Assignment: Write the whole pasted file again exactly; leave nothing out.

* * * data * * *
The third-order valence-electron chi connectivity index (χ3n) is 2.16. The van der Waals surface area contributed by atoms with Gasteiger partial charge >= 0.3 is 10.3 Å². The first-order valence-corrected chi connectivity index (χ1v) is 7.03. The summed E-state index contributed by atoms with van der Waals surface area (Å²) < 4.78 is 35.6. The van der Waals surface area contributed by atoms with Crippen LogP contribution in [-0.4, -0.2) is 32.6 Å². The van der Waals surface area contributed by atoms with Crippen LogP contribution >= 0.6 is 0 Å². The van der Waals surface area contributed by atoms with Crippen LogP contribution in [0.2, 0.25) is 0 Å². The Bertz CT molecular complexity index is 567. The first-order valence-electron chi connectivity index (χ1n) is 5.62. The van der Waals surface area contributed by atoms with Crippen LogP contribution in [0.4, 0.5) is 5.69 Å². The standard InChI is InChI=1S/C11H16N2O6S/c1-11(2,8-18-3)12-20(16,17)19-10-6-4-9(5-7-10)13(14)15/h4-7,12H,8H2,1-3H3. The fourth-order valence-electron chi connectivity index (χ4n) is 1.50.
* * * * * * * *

The third-order valence-electron chi connectivity index (χ3n) is 2.16. The van der Waals surface area contributed by atoms with Gasteiger partial charge >= 0.3 is 10.3 Å². The first-order valence-corrected chi connectivity index (χ1v) is 7.03. The summed E-state index contributed by atoms with van der Waals surface area (Å²) < 4.78 is 35.6. The van der Waals surface area contributed by atoms with Crippen LogP contribution in [-0.4, -0.2) is 32.6 Å². The van der Waals surface area contributed by atoms with Crippen LogP contribution >= 0.6 is 0 Å². The van der Waals surface area contributed by atoms with Crippen LogP contribution in [0.2, 0.25) is 0 Å². The Bertz CT molecular complexity index is 567. The first-order valence-electron chi connectivity index (χ1n) is 5.62. The van der Waals surface area contributed by atoms with Crippen LogP contribution in [0.4, 0.5) is 5.69 Å². The standard InChI is InChI=1S/C11H16N2O6S/c1-11(2,8-18-3)12-20(16,17)19-10-6-4-9(5-7-10)13(14)15/h4-7,12H,8H2,1-3H3. The fourth-order valence-electron chi connectivity index (χ4n) is 1.50.